The victims were walking along a main street used by both Palestinians and settlers.

Clashes between Israeli border police and Palestinian youths throwing petrol bombs and fireworks escalated. A Reuters photographer witnessed the forces shoot and kill another man.

Israeli forces also shot and wounded two protesters and a local journalist approaching a military checkpoint near a settlement beside the West Bank city of Ramallah.

The Israeli police said it was investigating the violence.

The clashes follow the killing of a Palestinian north of Jerusalem during a thousands-strong protest which was one of the largest since a Palestinian uprising which ended in 2005.

Palestinian fury has mounted after 822 Palestinians – mostly civilians, according to Palestinian medics – have been killed in nearly three weeks of cross-border fighting between Israel and Palestinian militants in Gaza. The United States and regional powers are urgently seeking a truce.

Immunity and Impunity: Fear and Loathing in Gaza

“The terrorists are firing rockets from schools, from mosques, from hospitals, from heavily civilian populations. We have to try and are doing our best to minimize civilian casualties. But we cannot give our attackers immunity or impunity.”– Benyamin Netanyahu, on July 24, 2014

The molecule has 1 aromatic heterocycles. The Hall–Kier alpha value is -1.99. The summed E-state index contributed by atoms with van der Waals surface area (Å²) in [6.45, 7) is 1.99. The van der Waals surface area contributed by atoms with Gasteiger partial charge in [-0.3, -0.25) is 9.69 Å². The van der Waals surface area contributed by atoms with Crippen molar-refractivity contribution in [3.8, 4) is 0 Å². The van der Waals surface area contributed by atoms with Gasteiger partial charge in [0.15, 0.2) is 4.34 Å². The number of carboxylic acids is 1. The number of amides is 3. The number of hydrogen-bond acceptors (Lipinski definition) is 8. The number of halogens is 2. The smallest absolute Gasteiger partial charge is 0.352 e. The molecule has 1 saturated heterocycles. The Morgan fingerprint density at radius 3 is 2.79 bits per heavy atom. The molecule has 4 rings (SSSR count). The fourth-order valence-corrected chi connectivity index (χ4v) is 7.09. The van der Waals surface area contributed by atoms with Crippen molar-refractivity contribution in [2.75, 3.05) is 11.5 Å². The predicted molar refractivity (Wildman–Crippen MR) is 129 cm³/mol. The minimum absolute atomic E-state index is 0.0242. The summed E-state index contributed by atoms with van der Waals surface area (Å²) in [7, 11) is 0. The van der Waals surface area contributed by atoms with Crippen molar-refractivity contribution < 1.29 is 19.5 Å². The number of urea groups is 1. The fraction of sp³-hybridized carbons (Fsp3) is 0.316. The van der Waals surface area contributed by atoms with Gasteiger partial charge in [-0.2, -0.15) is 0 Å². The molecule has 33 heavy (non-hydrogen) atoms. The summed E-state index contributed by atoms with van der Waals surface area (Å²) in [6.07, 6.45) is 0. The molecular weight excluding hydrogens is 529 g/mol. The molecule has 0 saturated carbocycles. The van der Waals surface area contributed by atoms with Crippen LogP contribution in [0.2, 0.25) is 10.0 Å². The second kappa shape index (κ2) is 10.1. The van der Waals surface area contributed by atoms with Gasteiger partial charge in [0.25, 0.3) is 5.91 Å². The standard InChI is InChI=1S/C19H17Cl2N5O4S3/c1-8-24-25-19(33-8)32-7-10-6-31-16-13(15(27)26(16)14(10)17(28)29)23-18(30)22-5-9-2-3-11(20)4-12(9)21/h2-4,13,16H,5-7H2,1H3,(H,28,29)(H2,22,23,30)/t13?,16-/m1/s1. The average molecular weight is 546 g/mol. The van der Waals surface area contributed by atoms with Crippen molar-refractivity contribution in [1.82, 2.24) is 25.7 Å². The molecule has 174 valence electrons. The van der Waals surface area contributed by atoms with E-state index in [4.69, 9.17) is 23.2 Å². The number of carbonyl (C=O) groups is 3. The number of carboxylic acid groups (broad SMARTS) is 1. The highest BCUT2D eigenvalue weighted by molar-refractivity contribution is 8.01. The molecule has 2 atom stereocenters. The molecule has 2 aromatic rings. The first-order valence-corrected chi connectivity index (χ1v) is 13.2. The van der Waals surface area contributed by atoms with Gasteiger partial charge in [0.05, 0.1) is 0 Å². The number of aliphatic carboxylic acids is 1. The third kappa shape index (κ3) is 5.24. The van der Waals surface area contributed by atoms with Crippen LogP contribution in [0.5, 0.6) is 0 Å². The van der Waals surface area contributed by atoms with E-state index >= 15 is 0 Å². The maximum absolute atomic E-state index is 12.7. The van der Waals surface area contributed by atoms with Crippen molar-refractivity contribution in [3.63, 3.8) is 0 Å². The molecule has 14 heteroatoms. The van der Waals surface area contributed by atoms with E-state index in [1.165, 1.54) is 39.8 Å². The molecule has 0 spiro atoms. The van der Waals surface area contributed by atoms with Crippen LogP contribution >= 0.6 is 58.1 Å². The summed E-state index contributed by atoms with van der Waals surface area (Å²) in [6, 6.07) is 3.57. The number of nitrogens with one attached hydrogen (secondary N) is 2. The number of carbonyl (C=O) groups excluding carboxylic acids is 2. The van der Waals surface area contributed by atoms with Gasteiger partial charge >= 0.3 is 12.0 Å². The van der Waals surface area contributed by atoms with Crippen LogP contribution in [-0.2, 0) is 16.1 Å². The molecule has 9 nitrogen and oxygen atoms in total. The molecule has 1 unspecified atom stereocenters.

Instead of using a Torah passage to begin a teaching, I want to start with these words of Netanyahu. On the same day that Bibi spoke them, Israel may have bombed a UN school, which had become a place of refuge for Palestinians who left their homes to escape the shelling – at least fifteen died, and a hundred were wounded. We don’t know for sure if it was Israeli fire that hit this school, but Israel has shelled schools two other times during this war. As Bibi said, “we cannot give our attackers immunity or impunity.” I want to drash these words – explain them – using Torah and rabbinic tradition.